August 11, 2014
Last week, Yahoo joined Google and Microsoft in the effort to bring more privacy to users of their popular email services. The 110 million unique Yahoo email users will have the option to turn on an encrypted messaging feature. The feature relies on PGP encryption, which stores each user’s encryption key on their personal laptops and devices. Google also announced that encrypted websites will fare better in their search results due to a new feature in its ranking algorithm.
Yahoo is making its encryption tool easier to use for consumers. Normally, encryption tools involve a few extra steps with “clunky software” and they usually lack password-reset functions, according to The Wall Street Journal.
Users may still be slow to adopt the new PGP-based tool from Yahoo, but the new technology will help keep the contents of the emails away from hackers, government spies, and even the email providers themselves.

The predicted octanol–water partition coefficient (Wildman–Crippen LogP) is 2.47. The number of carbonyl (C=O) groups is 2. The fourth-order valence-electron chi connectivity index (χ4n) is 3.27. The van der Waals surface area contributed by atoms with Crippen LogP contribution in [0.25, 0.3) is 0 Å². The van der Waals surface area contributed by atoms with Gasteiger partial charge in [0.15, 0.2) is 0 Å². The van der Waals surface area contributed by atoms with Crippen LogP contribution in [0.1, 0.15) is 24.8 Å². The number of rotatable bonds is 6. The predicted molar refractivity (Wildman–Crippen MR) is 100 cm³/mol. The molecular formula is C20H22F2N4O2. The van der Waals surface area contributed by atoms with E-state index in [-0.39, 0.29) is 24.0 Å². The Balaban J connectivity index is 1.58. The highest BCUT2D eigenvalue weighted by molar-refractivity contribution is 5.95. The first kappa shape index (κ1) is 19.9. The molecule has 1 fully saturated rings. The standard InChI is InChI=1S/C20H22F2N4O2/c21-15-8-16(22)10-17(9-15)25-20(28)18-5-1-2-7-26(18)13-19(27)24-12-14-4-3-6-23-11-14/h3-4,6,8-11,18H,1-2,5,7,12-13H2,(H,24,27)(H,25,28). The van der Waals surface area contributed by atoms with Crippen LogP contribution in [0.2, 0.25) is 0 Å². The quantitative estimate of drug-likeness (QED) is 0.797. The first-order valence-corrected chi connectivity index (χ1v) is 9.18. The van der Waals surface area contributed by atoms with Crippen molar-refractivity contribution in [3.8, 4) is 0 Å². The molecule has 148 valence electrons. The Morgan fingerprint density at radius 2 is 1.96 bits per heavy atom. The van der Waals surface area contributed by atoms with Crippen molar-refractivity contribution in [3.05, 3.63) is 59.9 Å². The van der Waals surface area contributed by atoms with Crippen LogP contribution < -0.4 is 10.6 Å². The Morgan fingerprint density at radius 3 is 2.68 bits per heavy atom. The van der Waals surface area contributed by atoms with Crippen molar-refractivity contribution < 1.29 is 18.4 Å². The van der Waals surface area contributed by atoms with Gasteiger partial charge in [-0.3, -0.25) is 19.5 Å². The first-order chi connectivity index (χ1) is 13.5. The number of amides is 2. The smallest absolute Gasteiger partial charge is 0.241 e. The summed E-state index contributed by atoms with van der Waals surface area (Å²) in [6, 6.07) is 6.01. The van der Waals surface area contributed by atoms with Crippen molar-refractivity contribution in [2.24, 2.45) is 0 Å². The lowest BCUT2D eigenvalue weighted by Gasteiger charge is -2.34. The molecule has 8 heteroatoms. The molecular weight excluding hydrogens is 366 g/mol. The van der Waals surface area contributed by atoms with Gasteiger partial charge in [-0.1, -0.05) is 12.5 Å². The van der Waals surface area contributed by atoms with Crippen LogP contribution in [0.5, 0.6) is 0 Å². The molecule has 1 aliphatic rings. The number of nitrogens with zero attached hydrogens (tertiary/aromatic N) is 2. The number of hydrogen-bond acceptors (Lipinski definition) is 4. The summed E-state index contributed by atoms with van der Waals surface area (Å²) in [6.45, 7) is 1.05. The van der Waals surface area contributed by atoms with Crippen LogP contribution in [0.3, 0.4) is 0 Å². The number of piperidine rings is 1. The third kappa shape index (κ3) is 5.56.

Tightening security on email services and the Web in general comes as a response to breaches such as Edward Snowden’s leak of National Security Agency secrets last year. The U.S. government has also coerced tech companies to release information stored in users’ accounts. For example, in July, a federal judge ruled that Microsoft had to hand over emails stored in the company’s data center in Ireland.
Google and Yahoo may run into similar legal disputes, but with their technology, they’ll be able to argue that they do not have the keys for the encryptions. Only users do.
Also, Google is hoping to make encrypted websites the norm by giving encrypted websites priority in Google search results. “Historically, website operators have shied away from encryption because of concerns about cost and slowing response times,” reports The Wall Street Journal. Now, websites of all sizes have an incentive to encrypt their sites, protect user data, and prevent hackers from obtaining information.